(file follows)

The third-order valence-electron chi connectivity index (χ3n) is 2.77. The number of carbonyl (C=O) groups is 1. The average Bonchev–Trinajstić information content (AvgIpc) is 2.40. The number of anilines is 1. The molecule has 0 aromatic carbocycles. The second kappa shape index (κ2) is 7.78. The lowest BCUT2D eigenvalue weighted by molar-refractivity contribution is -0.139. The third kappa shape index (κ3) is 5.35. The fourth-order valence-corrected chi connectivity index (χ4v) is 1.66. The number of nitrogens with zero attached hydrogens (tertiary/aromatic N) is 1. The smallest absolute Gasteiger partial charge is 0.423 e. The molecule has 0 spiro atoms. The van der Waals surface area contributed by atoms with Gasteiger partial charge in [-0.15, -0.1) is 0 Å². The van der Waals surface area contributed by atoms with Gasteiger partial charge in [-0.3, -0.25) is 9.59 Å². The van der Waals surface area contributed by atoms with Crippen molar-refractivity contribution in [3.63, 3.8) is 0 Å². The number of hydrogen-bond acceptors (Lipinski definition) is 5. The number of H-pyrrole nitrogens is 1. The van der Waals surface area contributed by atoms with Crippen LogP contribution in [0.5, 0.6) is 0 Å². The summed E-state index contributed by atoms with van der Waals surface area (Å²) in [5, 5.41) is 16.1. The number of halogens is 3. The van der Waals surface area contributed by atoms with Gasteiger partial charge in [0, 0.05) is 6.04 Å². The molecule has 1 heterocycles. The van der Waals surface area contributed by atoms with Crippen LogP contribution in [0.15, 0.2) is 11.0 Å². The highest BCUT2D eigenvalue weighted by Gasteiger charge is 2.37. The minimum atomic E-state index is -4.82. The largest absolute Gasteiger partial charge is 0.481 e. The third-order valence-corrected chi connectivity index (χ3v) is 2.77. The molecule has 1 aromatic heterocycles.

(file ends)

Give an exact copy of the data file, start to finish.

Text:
The third-order valence-electron chi connectivity index (χ3n) is 2.77. The number of carbonyl (C=O) groups is 1. The average Bonchev–Trinajstić information content (AvgIpc) is 2.40. The number of anilines is 1. The molecule has 0 aromatic carbocycles. The second kappa shape index (κ2) is 7.78. The lowest BCUT2D eigenvalue weighted by molar-refractivity contribution is -0.139. The third kappa shape index (κ3) is 5.35. The fourth-order valence-corrected chi connectivity index (χ4v) is 1.66. The number of nitrogens with zero attached hydrogens (tertiary/aromatic N) is 1. The smallest absolute Gasteiger partial charge is 0.423 e. The molecule has 0 spiro atoms. The van der Waals surface area contributed by atoms with Gasteiger partial charge in [-0.15, -0.1) is 0 Å². The van der Waals surface area contributed by atoms with Gasteiger partial charge in [-0.3, -0.25) is 9.59 Å². The van der Waals surface area contributed by atoms with Crippen molar-refractivity contribution in [3.63, 3.8) is 0 Å². The number of hydrogen-bond acceptors (Lipinski definition) is 5. The number of H-pyrrole nitrogens is 1. The van der Waals surface area contributed by atoms with Crippen LogP contribution in [0.5, 0.6) is 0 Å². The summed E-state index contributed by atoms with van der Waals surface area (Å²) in [5, 5.41) is 16.1. The number of halogens is 3. The van der Waals surface area contributed by atoms with Gasteiger partial charge in [0, 0.05) is 6.04 Å². The molecule has 1 heterocycles. The van der Waals surface area contributed by atoms with Crippen LogP contribution in [0.15, 0.2) is 11.0 Å². The highest BCUT2D eigenvalue weighted by Gasteiger charge is 2.37. The minimum atomic E-state index is -4.82. The largest absolute Gasteiger partial charge is 0.481 e. The third-order valence-corrected chi connectivity index (χ3v) is 2.77. The molecule has 1 aromatic heterocycles.